Responding to a Brute Force SSH Attack

by Jamie Riden

It was a bad start to a Monday morning: I arrived at work to find the intrusion detection system so bogged down in alerts that it was barely responsive.

Something bad had happened over the weekend. The IDS — in this case, a couple of snort sensors logging to a postgresql database — had been extremely busy logging alerts over pretty much the whole weekend. To review the alerts, I used the BASE front-end, and it was this latter that was taking such a long time to tell me anything, since it was querying a database which was around ten times as large as I had originally envisaged using in production.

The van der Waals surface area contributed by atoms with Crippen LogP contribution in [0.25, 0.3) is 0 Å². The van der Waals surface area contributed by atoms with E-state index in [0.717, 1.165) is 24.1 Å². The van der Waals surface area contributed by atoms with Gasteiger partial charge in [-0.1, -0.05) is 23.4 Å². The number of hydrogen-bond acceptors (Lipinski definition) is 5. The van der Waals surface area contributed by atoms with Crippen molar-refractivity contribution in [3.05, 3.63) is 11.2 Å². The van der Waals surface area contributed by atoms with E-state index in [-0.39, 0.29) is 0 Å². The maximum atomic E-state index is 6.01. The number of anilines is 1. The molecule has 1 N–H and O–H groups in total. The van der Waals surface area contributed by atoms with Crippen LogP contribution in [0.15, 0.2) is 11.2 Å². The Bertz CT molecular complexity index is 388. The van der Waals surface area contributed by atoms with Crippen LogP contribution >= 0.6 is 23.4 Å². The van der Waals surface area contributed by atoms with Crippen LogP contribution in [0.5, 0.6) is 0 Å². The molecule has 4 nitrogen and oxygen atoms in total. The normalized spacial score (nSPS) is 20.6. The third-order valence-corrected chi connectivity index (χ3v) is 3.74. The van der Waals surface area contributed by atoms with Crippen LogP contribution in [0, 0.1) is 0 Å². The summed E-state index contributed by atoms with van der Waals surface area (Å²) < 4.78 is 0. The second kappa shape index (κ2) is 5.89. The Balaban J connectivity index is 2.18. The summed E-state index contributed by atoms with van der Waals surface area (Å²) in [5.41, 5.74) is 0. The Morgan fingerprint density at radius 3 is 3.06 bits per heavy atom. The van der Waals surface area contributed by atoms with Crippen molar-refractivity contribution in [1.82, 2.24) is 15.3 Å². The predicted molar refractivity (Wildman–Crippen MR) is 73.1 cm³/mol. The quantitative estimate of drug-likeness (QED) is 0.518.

A few minutes digging in the BASE console suggested that most of the 200,000 alerts had been generated by the potential SSH scan rule from Bleeding Threats. Since the usual daily load was nearer 20,000 alerts, it was a fair guess that a lot of malicious activity had been going on over the weekend. The snort rules that were firing were mainly the latter out of the two shown below, but this would depend on the location of your snort sensor and how you have $HOME_NET and $EXTERNAL_NET defined.  Read More

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